In the Kitchen With: Baked’s PB&J Scones


This week’s recipe is from Matt and Renato at Baked. I learned about Baked when Grace visited Matt and Renato in their bakery a few years ago and produced this video. I was curious about their recipes and got their beautiful book, made a chocolate cake from it for my office and gained superstar status. I was therefore eager to try out a recipe from their most recent book, Baked Elements, for Oatmeal Peanut Butter Chocolate Chip Scones, but with a twist. If you leave out the chocolate chips, you can make Peanut Butter and Jelly Scones. Wait, wait . . . I know, I thought it sounded weird at first, too. But it’s like getting pure peanut butter with your favorite preserves without being overwhelming! A very efficient way to enjoy your favorite flavors. I can recommend this to everyone who loves peanut butter and jelly sandwiches and anyone who just loves peanut butter. — Kristina

About Matt and Renato: Matt Lewis and Renato Poliafito left their day jobs in advertising to open their bakery, Baked, in Brooklyn, to immediate praise from fans across the country. They have been featured on Oprah, the TODAY Show, the Food Network and the Martha Stewart Show. Their previous books include Baked and Baked Explorations. Lewis and Poliafito live in New York City.


See the Matt and Renato’s recipe after the jump . . .


Peanut Butter and Jelly Scones

Ingredients

  • 2 cups all-purpose flour
  • 1/3 cup firmly packed dark brown sugar
  • 1 teaspoon baking soda
  • 1 teaspoon baking powder
  • 1/4 teaspoon salt
  • 1 cup rolled oats
  • 3 ounces (3/4 stick) cold unsalted butter, cut into 1/2-inch cubes
  • 3/4 cup well-shaken buttermilk
  • 1 large egg, separated
  • 1/2 cup chunky peanut butter (or smooth with 1/4 cup (or less) chopped peanuts mixed in)
  • 2 tablespoons raw sugar (optional)

 

Make the Scones

1. Preheat the oven to 400 degrees F and position the rack in the center. Line a baking sheet with parchment paper.

2. In a large bowl, whisk together the flour, brown sugar, baking soda, baking powder, salt and oats. Add the butter and use your fingertips (or a pastry cutter) to rub (or cut) the butter into the flour mixture until the butter is pea-size and the mixture looks like chunky, coarse sand.

3. In a glass measuring cup or small bowl, whisk together the buttermilk and egg yolk until combined.

4. Make a well in the dry ingredients and pour the buttermilk mixture into the center of the well. Add the peanut butter. Using clean, dry, lightly floured hands, gently mix and knead the dough in the bowl until it starts to come together. Knead until just incorporated. Do not overwork the dough.

5. Turn out the dough directly onto the prepared baking sheet and shape it into a disk that is 7 1/2 to 8 inches in diameter and about 1 1/2 inches high. Beat the egg white slightly, brush the top of the dough with the egg white and sprinkle with the raw sugar, if you wish.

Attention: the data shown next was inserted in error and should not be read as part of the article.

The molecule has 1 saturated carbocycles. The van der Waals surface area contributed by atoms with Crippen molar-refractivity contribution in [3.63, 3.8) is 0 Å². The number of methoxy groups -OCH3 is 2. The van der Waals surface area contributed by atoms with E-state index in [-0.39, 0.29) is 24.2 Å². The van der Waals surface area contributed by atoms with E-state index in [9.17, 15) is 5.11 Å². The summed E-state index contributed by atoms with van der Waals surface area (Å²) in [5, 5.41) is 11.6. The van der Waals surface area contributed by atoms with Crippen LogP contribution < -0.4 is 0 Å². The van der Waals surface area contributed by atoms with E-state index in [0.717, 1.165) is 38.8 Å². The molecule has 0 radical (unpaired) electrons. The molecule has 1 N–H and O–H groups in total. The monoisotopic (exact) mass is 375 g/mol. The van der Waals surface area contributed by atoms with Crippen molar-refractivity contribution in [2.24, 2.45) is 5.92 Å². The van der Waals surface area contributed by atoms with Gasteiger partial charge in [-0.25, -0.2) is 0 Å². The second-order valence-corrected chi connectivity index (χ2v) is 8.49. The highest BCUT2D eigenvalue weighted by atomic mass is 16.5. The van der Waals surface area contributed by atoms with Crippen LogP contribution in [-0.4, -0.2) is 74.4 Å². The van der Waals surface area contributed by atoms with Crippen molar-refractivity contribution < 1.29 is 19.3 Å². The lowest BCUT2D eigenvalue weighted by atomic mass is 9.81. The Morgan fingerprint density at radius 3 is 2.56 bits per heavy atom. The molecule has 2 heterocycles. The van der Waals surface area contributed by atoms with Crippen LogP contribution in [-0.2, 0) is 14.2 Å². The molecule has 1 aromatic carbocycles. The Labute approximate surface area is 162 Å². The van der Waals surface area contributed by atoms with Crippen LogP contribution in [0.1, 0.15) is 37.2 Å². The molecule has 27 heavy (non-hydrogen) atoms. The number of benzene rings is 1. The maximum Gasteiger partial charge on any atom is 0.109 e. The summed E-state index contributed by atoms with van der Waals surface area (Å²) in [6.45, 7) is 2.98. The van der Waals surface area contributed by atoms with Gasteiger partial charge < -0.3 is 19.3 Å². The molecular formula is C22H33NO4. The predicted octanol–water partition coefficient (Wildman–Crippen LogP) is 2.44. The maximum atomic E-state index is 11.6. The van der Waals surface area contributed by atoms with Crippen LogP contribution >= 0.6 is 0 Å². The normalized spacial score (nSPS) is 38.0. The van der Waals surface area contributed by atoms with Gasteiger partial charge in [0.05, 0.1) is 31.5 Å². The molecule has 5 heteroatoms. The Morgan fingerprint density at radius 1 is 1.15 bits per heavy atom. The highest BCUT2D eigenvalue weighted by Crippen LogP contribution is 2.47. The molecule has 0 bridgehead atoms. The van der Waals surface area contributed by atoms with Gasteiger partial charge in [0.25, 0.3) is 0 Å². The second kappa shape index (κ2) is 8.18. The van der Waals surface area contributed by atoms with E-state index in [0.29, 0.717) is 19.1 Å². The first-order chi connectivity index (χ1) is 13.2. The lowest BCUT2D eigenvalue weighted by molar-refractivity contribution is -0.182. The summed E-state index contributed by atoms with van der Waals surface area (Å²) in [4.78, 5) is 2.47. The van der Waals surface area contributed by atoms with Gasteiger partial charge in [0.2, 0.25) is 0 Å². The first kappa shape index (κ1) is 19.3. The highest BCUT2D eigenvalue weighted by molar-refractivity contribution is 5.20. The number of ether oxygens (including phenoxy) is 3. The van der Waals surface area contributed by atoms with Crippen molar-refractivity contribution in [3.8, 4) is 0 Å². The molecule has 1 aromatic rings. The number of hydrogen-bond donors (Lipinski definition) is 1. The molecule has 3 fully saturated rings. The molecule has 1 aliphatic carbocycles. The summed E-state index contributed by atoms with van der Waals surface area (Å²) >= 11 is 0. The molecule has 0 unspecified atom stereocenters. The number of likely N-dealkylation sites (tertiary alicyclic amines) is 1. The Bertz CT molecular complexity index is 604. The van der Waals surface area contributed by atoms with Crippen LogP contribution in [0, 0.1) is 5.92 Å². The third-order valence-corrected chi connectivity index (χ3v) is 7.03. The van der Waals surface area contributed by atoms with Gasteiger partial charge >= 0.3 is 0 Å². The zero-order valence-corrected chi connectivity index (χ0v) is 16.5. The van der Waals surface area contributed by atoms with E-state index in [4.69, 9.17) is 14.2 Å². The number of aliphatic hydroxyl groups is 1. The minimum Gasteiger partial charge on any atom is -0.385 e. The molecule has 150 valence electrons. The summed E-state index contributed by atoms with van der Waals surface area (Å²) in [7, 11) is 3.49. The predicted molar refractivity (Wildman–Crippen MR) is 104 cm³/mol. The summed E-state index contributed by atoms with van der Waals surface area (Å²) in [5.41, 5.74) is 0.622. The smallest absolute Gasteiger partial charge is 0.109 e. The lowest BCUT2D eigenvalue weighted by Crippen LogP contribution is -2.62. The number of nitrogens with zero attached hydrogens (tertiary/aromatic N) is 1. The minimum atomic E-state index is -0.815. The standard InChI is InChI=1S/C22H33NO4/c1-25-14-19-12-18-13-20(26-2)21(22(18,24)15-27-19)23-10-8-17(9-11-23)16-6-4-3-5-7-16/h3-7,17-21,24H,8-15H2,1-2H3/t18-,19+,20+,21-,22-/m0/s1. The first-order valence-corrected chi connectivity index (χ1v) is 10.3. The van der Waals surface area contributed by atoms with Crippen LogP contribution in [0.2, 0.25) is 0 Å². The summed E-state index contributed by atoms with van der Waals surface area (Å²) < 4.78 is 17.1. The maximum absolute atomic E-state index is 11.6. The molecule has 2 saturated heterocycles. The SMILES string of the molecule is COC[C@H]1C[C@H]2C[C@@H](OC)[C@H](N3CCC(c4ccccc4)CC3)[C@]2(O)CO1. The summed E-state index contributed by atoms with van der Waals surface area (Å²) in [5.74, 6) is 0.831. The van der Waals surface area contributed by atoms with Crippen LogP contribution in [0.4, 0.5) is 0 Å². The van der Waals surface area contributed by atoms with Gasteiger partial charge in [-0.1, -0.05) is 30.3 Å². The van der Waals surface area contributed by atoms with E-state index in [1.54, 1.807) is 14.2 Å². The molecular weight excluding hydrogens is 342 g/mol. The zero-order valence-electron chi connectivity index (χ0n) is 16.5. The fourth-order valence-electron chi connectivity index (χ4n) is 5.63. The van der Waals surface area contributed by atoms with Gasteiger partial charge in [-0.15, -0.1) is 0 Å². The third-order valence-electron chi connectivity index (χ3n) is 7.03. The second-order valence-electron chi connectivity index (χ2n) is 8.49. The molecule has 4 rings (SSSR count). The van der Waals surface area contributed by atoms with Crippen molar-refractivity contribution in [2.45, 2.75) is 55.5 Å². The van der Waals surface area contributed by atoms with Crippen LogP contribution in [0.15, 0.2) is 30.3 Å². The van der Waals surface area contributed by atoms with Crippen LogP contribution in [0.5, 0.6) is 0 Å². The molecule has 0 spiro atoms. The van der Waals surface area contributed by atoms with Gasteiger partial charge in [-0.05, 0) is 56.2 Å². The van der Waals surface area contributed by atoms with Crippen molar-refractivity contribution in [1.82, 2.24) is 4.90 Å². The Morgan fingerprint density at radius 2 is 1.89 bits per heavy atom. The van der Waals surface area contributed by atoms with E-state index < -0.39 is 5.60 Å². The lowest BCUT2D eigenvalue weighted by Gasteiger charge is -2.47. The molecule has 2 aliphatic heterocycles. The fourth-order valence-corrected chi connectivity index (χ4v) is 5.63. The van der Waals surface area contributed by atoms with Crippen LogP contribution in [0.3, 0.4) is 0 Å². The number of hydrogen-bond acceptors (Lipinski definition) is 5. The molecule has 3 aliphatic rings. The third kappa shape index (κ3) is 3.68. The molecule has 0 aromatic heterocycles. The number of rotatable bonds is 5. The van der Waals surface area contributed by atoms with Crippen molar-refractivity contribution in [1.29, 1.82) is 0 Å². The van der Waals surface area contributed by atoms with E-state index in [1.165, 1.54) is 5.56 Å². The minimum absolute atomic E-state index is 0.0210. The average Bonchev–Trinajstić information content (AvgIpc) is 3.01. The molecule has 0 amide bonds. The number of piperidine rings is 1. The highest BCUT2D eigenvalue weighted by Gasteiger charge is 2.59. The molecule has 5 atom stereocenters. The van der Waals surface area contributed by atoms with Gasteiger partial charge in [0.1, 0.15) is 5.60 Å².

6. Cut the dough into 8 wedges — but do not separate the wedges — and bake for 18 to 22 minutes, or until the scones start to brown, rotating the baking sheet halfway through. Alternatively, check for doneness by inserting a toothpick in the center of the scone. If the toothpick comes out clean or with just a few crumbs clinging to it, the scones are done. (Make sure these are fully cooked — an underbaked scone is not nearly as good as a slightly underbaked brownie.) Remove from the oven, let cool for 5 minutes and re-slice and separate the scones.

7. Serve slightly warm or transfer to a wire rack to cool completely. Scones taste best when consumed within 24 hours of baking, but you could store these scones in an airtight container for up to 2 days.


Why Matt and Renato Love This Version of Their Scones

We have nothing against classic scones — those of the dainty British variety. We actually enjoy them. But . . . we also have this deep affection for big, flavorful scones (split one if you like) — the kind of scone that can be dipped in a tub of morning coffee. And scones and fall seem completely intertwined — the flavors lend themselves beautifully to a brisk morning (or afternoon) treat. At Baked, we do all sorts of hunky scones: pumpkin, Nutella, sweet and salty, lemon, maple (embarrassed to admit that this idea was sparked by the iced maple scone from Starbucks 1000 years ago) and peanut butter. Of course, peanut butter. The beauty of a peanut butter scone is that you can treat it like a big sandwich. Slice it lengthwise down the middle, fill it with the jam of your choice and you have just made a top-notch PB and J sandwich.


Portrait by Brian Kennedy

Lulu

I dont have peanut butter in my country…is there anything I could replace it with? Thanks, Lulu

pat

I make scones every weekend. These are on my to-do list for tomorrow morning. Can’t wait to try them with grape jelly!

Sarah k

Peanut butter jelly. The quintessential American taste. For those outside the states with no peanut butter access. I would recommend getting almonds (fresh or roasted…). If fresh roast until toasted, and then grind until it is a paste. Voila!

Sue

Just made these- SUPER yummy & easy! If you really like peanut butter, add more- they’re not overwhelmingly peanut buttery. Sooooo goood with strawberry jam!

Catherine G.

I’m trying to see the videos from Baked, but they seem inactive now, is that so, or can I just not see them from The Netherlands?

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